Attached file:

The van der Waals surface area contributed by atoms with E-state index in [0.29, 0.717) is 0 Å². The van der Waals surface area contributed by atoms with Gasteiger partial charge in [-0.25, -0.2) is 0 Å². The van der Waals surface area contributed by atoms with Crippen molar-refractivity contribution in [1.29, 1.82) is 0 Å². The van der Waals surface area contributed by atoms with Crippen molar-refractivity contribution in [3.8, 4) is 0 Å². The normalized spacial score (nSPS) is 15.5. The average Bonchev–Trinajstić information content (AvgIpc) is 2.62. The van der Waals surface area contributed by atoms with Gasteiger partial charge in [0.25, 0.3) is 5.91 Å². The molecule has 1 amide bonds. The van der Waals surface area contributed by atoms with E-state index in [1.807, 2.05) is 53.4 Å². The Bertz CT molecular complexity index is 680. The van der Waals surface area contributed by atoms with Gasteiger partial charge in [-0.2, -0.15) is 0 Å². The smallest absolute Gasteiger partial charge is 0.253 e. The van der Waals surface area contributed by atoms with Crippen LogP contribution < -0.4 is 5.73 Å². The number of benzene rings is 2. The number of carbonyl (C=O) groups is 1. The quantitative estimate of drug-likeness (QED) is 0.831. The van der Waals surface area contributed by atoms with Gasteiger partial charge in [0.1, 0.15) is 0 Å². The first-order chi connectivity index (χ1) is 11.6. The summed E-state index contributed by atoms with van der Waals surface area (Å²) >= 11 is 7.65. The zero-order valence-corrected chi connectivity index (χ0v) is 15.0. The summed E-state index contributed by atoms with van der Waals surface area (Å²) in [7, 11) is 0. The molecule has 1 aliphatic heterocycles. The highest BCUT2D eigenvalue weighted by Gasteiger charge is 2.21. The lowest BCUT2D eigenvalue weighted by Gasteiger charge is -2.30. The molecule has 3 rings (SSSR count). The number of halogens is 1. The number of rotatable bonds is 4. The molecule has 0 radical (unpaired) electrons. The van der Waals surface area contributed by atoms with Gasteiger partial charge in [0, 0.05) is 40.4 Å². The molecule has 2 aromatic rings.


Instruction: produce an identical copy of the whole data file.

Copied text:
The van der Waals surface area contributed by atoms with E-state index in [0.29, 0.717) is 0 Å². The van der Waals surface area contributed by atoms with Gasteiger partial charge in [-0.25, -0.2) is 0 Å². The van der Waals surface area contributed by atoms with Crippen molar-refractivity contribution in [1.29, 1.82) is 0 Å². The van der Waals surface area contributed by atoms with Crippen molar-refractivity contribution in [3.8, 4) is 0 Å². The normalized spacial score (nSPS) is 15.5. The average Bonchev–Trinajstić information content (AvgIpc) is 2.62. The van der Waals surface area contributed by atoms with Gasteiger partial charge in [0.25, 0.3) is 5.91 Å². The molecule has 1 amide bonds. The van der Waals surface area contributed by atoms with E-state index in [1.807, 2.05) is 53.4 Å². The Bertz CT molecular complexity index is 680. The van der Waals surface area contributed by atoms with Gasteiger partial charge in [-0.2, -0.15) is 0 Å². The smallest absolute Gasteiger partial charge is 0.253 e. The van der Waals surface area contributed by atoms with Crippen LogP contribution < -0.4 is 5.73 Å². The number of benzene rings is 2. The number of carbonyl (C=O) groups is 1. The quantitative estimate of drug-likeness (QED) is 0.831. The van der Waals surface area contributed by atoms with Gasteiger partial charge in [0.1, 0.15) is 0 Å². The first-order chi connectivity index (χ1) is 11.6. The summed E-state index contributed by atoms with van der Waals surface area (Å²) >= 11 is 7.65. The zero-order valence-corrected chi connectivity index (χ0v) is 15.0. The summed E-state index contributed by atoms with van der Waals surface area (Å²) in [7, 11) is 0. The molecule has 1 aliphatic heterocycles. The highest BCUT2D eigenvalue weighted by Gasteiger charge is 2.21. The lowest BCUT2D eigenvalue weighted by Gasteiger charge is -2.30. The molecule has 3 rings (SSSR count). The number of halogens is 1. The number of rotatable bonds is 4. The molecule has 0 radical (unpaired) electrons. The van der Waals surface area contributed by atoms with Gasteiger partial charge in [0, 0.05) is 40.4 Å². The molecule has 2 aromatic rings.